Forecasters say there’s still a chance a tropical cyclone could hit Queensland despite the official cyclone period ending on Wednesday.
Queensland’s cyclone season ends today but forecasters are warning there’s still a chance another severe storm could hit the state.
“You can never totally rule out the chances of one after the official end of the cyclone season,” Bureau of Meteorology forecaster Ken Kato has told AAP.
“It’s just the vast majority of tropical cyclones tend to occur within the tropical cyclone season.”
Cyclone Ita, which crossed the far northern coast as a category four storm on April 11, was the most damaging of the four cyclones detected in the eastern region this wet season.
It made landfall near Cooktown where roofs were torn off buildings, large trees were uprooted, homes were damaged and a nearby banana plantation destroyed.
Despite the damage, many in the area said they dodged a bullet as Ita was expected to cross the coast as a category five storm, potentially causing widespread destruction.
Ita quickly weakened but remained a tropical cyclone for several days as it tracked south and hugged almost 1000 kilometres of coastline, unleashing heavy winds and dumping torrential rain as far south as Mackay.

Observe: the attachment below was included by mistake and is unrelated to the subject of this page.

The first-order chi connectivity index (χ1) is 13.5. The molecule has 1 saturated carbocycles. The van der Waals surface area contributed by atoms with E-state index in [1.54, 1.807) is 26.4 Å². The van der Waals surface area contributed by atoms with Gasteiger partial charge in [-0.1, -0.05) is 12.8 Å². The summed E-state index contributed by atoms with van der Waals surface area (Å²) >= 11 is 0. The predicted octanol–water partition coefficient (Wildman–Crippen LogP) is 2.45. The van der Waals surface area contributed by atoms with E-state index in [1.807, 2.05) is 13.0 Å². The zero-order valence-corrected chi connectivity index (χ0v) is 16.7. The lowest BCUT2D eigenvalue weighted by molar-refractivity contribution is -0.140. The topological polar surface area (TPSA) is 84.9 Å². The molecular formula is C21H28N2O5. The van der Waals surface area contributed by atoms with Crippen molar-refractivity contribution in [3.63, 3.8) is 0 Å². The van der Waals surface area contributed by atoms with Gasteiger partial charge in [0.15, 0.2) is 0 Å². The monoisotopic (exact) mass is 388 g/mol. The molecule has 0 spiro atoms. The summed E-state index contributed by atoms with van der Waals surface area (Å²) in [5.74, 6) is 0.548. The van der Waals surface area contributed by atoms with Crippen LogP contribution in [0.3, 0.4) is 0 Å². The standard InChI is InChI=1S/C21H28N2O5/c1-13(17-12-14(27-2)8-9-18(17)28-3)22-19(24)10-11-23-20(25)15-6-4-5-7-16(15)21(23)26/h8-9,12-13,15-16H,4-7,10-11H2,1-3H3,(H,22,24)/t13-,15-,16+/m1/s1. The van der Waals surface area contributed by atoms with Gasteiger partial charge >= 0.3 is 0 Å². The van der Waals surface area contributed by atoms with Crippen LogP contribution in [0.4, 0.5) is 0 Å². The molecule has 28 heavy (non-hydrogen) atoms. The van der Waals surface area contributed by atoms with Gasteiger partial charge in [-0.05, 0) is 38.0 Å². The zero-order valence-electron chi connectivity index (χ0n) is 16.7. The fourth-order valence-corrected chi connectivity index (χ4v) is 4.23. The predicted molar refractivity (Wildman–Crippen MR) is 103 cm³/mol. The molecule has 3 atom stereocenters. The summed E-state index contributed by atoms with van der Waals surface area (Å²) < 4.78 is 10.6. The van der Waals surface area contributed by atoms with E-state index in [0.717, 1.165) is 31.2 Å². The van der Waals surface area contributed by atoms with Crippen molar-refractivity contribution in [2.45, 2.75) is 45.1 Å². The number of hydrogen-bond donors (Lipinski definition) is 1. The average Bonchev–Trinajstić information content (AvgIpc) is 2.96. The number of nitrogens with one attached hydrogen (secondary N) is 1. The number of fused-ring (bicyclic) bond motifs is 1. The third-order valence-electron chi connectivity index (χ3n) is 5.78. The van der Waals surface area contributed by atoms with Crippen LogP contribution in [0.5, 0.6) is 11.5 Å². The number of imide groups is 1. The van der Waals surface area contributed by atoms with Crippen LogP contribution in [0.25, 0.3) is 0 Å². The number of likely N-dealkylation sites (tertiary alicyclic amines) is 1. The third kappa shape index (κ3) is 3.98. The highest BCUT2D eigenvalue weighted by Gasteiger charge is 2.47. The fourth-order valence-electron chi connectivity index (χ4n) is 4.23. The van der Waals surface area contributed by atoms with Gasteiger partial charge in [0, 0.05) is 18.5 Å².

While there was no loss of life or serious injury, Ita flattened cane fields, ruined banana crops, cut the state’s main highway and left a mammoth clean-up task in her wake.
Canegrowers as far south as Proserpine were among the hardest hit with an estimated 90 per cent of Australia’s sugar cane crop destroyed.
The preliminary damage bill has been estimated at $1 billion.
Other cyclones to hit the state this season were Dylan, Edna and Fletcher.
Mr Kato said most of Queensland, of which more than 70 per cent is drought-declared, had seen average to below average rain this wet season, with the exception of western Cape York, which has been drenched.
And the outlook for those farmers desperate for rain is uncertain.
“Our current seasonal outlook suggests about even chances for wetter or drier than normal conditions over much of Queensland (over the coming months),” Mr Kato said.
On average four to five cyclones form in the eastern region during the season which runs November to April.